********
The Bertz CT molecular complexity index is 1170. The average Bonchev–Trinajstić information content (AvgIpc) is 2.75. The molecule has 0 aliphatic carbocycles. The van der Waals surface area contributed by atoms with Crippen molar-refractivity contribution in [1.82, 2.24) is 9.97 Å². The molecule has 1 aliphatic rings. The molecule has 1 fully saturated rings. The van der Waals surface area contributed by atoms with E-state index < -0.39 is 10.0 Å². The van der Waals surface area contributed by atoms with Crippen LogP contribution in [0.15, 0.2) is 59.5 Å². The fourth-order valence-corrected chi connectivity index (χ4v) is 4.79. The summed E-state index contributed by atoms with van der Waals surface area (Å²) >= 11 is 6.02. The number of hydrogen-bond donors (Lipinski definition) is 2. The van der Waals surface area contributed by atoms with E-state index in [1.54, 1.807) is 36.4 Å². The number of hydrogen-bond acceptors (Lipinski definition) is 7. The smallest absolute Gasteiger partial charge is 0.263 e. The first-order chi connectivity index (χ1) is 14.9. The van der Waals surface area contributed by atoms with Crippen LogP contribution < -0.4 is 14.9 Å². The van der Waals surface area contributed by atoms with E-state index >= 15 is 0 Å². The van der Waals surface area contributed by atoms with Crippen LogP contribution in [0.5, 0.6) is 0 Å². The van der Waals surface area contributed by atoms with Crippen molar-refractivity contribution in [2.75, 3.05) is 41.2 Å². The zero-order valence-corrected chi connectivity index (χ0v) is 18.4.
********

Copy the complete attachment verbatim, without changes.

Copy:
The Bertz CT molecular complexity index is 1170. The average Bonchev–Trinajstić information content (AvgIpc) is 2.75. The molecule has 0 aliphatic carbocycles. The van der Waals surface area contributed by atoms with Crippen molar-refractivity contribution in [1.82, 2.24) is 9.97 Å². The molecule has 1 aliphatic rings. The molecule has 1 fully saturated rings. The van der Waals surface area contributed by atoms with E-state index < -0.39 is 10.0 Å². The van der Waals surface area contributed by atoms with Crippen LogP contribution in [0.15, 0.2) is 59.5 Å². The fourth-order valence-corrected chi connectivity index (χ4v) is 4.79. The summed E-state index contributed by atoms with van der Waals surface area (Å²) >= 11 is 6.02. The number of hydrogen-bond donors (Lipinski definition) is 2. The van der Waals surface area contributed by atoms with E-state index in [1.54, 1.807) is 36.4 Å². The number of hydrogen-bond acceptors (Lipinski definition) is 7. The smallest absolute Gasteiger partial charge is 0.263 e. The first-order chi connectivity index (χ1) is 14.9. The van der Waals surface area contributed by atoms with Crippen LogP contribution < -0.4 is 14.9 Å². The van der Waals surface area contributed by atoms with E-state index >= 15 is 0 Å². The van der Waals surface area contributed by atoms with Crippen LogP contribution in [0.5, 0.6) is 0 Å². The van der Waals surface area contributed by atoms with Crippen molar-refractivity contribution in [2.75, 3.05) is 41.2 Å². The zero-order valence-corrected chi connectivity index (χ0v) is 18.4.